Iraqi ambassador pleads for US military aid
By Martin Matishak - 07/01/14 11:47 AM EDT
Iraq’s ambassador to the United States on Tuesday said his government would increase its military cooperation other nations, including Iran, Russia and Syria, to fight a growing insurgency unless the U.S. provides additional aid.
“We desperately need U.S. assistance to turn the tide,” Lukman Faily said during an event at the Carnegie Endowment for International Peace. “Time is not on side.”
“There is a void,” he told the audience, adding that the Iraqi government will look to capitals like Moscow and Tehran for military assistance “if the United States cannot fill that void.”
The diplomat’s comments came one day after President Obama announced he would send additional troops to bolster security at U.S. diplomatic facilities throughout Iraq. The new troops are in addition to 300 military advisers approved last month.
Iraq has been rocked in recent weeks as the extremist group known as the Islamic State in Iraq and Syria (ISIS) has taken control of large swaths of the country. ISIS over the weekend declared an Islamic state, or caliphate, controlling the territory it has captured and announced it is changing its name to the Islamic State.
Faily said the administration’s recent moves to shore up security in the battle-scared nation shows the White House is “serious” about its commitment to Iraq.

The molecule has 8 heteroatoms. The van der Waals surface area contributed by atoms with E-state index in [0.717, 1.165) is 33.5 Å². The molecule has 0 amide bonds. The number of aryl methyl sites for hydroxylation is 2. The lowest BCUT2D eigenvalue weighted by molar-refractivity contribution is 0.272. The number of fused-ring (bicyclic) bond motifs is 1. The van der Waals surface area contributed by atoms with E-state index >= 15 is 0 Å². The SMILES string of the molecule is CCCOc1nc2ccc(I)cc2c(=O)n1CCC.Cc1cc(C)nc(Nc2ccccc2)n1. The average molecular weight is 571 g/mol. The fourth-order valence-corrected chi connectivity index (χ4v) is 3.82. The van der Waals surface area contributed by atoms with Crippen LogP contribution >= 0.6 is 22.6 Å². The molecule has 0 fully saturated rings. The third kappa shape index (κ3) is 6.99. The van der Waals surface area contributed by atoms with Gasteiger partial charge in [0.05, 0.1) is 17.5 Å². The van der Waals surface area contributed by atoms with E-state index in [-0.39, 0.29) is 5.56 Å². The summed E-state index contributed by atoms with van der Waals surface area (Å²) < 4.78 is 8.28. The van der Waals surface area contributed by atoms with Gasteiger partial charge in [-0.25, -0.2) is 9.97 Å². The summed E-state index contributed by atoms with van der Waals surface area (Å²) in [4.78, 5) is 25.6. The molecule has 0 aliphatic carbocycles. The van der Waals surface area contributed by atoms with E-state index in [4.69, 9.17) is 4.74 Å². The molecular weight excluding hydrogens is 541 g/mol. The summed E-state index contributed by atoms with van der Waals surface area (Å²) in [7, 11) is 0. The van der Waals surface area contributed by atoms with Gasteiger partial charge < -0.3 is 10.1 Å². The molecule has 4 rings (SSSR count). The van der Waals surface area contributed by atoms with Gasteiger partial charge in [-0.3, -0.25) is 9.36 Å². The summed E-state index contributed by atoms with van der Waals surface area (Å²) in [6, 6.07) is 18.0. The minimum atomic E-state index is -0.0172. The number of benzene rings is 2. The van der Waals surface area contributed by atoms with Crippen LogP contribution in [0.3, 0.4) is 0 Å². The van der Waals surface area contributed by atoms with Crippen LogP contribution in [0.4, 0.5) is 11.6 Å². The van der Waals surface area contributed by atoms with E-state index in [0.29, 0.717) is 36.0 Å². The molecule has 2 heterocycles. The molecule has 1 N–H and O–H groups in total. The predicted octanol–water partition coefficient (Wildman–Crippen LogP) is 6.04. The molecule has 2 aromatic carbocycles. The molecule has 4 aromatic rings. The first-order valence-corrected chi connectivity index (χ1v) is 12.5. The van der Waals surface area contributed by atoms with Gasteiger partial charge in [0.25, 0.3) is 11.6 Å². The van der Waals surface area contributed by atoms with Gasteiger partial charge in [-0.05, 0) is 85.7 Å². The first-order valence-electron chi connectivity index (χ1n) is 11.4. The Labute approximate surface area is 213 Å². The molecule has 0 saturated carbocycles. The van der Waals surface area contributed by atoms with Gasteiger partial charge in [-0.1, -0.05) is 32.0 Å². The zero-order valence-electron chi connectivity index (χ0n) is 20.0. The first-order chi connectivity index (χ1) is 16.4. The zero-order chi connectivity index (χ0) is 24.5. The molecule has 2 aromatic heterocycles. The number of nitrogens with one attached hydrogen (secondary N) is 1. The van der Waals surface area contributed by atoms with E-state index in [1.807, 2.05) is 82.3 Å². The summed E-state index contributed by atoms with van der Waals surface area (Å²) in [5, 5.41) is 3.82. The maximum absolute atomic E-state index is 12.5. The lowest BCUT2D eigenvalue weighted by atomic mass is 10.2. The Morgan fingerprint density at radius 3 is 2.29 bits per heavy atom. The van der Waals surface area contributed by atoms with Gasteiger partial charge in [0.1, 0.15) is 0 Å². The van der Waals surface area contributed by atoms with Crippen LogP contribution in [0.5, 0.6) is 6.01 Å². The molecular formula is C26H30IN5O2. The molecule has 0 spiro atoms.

“We were never disputing the U.S. commitment to Iraq … the issue is the scale of the support,” he told the audience, saying the threat posed by ISIS is “too immediate” for conditions to be placed on military aid.
Faily said Baghdad has asked the administration “again and again” for air support, such as Apache helicopters, but has since been forced to accept assistance from Russia in the form of fighter jets.
“We don’t have choices,” according to Faily. “The situation on the ground is pushing us to choose whoever will support us.”
Faily said that, regardless of who comes to Iraq’s aid, it will take a “prolonged process” to take back the gains made by ISIS because the group has largely taken over the Iraq-Syria border, giving the extremists a “pipeline for supplies.”
Control of “Baghdad … or the whole globe” is the terrorist group’s objective because members believe “they are representative of God and no one else,” Faily told the audience.